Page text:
Using a known non-reactive sputtering process, a disk of the selected conductive oxide material, such as tin oxide (SnO2), is bombarded in a reaction chamber with inert ions, such as argon ions, which cause the SnO2 to vaporize from the target (disk); and the vaporized SnO2 subsequently deposits on the selected substrate. Using a known reactive sputtering process, a disk of the selected metal, such as tin, is bombarded in a reaction chamber with oxygen ions, which causes vaporization of the tin from the target, and the vaporized tin and oxygen ions then react to produce the desired oxide, which deposits on the substrate. In both the reactive and the non-reactive sputtering processes, the bombarding ions are formed by subjecting the chosen bombarding material, such as oxygen or argon, respectively, to a radio frequency (rf) or direct current (dc) discharge. However, as a result of the exposure of the chosen bombarding material to discharge, numerous extraneous ionized and neutral particles and high energy radiation with wavelengths as low as 500 angstroms or lower are produced. These extraneous particles then bombard the surface of the substrate on which the oxide is being formed and cause damage thereto by altering the quantity and distribution of charge therein. In addition, the bombardment of the substrate surface by these particles causes the formation of additional charged particles and radiation, which may also damage the substrate. This alteration in the charge of the substrate undesirably alters the electrical performance of the substrate and any structures formed therein. The damage produced by charge bombardment and radiation bombardment is particularly noticeable when the substrate comprises an electrically sensitive device, such as a charge coupled device or a device formed of certain compound semiconductor materials, such as mercury cadmium telluride, indium antimonide, or gallium arsenide.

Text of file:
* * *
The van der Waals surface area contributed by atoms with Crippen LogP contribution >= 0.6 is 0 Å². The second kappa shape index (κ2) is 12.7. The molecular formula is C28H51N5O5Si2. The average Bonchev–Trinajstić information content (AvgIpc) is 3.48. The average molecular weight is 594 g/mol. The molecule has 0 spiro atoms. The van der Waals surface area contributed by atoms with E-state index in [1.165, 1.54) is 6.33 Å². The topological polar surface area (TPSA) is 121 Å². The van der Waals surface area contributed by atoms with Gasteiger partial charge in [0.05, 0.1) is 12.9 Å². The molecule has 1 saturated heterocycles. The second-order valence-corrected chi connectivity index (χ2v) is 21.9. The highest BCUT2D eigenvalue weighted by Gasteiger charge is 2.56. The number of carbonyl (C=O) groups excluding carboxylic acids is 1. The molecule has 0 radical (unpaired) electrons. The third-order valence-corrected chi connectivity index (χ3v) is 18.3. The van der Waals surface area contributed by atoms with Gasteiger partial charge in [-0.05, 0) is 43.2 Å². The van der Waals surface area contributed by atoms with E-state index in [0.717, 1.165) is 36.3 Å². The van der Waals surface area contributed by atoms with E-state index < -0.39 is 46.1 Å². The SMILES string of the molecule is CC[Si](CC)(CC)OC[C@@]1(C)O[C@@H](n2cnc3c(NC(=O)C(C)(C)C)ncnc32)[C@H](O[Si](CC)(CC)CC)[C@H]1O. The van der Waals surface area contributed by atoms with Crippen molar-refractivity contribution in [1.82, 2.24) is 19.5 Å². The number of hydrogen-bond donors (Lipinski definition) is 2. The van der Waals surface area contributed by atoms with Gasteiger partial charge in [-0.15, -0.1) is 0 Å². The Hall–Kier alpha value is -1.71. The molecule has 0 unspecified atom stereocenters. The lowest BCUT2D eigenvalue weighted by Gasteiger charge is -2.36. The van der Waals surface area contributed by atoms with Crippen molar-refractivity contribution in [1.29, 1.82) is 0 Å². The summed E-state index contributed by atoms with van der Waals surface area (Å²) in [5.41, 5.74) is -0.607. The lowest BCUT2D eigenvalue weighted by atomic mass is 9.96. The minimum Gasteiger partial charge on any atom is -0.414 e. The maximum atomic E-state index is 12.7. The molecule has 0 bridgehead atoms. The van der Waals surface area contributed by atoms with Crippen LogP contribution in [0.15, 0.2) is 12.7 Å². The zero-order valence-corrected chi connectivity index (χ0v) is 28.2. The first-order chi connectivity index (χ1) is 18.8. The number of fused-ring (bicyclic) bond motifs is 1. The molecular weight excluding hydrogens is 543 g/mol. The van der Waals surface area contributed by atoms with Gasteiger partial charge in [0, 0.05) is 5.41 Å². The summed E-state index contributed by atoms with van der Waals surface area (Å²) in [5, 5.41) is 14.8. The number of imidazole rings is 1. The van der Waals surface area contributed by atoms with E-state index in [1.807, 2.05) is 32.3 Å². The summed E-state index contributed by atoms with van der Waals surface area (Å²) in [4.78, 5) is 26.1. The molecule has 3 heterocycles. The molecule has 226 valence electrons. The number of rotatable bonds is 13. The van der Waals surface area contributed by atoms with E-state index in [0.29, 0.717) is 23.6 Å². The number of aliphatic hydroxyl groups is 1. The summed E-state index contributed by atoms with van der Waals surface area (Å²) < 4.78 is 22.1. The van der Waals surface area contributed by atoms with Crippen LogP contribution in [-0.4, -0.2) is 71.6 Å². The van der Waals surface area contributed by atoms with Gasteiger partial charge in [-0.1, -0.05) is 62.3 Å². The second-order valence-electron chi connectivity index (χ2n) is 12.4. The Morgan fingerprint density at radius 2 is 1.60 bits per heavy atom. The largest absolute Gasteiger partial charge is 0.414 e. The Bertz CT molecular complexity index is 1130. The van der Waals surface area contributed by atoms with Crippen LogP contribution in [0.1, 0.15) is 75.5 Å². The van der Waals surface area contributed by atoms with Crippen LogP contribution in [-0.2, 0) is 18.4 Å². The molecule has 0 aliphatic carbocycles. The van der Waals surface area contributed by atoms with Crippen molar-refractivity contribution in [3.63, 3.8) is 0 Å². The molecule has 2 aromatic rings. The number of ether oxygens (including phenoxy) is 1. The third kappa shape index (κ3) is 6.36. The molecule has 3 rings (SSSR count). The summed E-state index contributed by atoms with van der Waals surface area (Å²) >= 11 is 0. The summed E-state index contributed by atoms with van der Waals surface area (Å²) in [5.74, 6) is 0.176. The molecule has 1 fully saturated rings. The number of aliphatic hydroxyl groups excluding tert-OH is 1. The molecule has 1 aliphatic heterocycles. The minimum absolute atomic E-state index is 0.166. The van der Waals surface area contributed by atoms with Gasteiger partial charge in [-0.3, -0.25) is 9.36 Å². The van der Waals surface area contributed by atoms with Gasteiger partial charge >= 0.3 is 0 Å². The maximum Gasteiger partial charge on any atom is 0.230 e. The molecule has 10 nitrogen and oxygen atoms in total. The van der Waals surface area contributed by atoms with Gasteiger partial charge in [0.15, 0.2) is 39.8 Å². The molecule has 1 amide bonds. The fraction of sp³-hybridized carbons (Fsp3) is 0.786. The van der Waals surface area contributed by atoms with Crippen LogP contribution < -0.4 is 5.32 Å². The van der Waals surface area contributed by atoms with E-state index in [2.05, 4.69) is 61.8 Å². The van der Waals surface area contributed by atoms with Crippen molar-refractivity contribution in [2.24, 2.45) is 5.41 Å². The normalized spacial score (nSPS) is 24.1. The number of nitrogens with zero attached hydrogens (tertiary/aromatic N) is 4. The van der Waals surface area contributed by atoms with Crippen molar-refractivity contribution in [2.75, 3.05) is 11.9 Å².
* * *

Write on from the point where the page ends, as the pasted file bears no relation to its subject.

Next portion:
Using a known thermal chemical vapor deposition (CVD) process for forming an oxide layer, a metal-organic compound, such as dibutyl tin acetate or indium acetylacetate, is thermally decomposed at the heated substrate surface to produce the desired tin oxide or indium oxide, respectively. However, such thermal CVD processes typically employ temperatures in excess of 500 C., which are not compatible with certain temperature-sensitive compound semiconductor materials, such as mercury cadmium telluride, which undergo decomposition at elevated temperatures.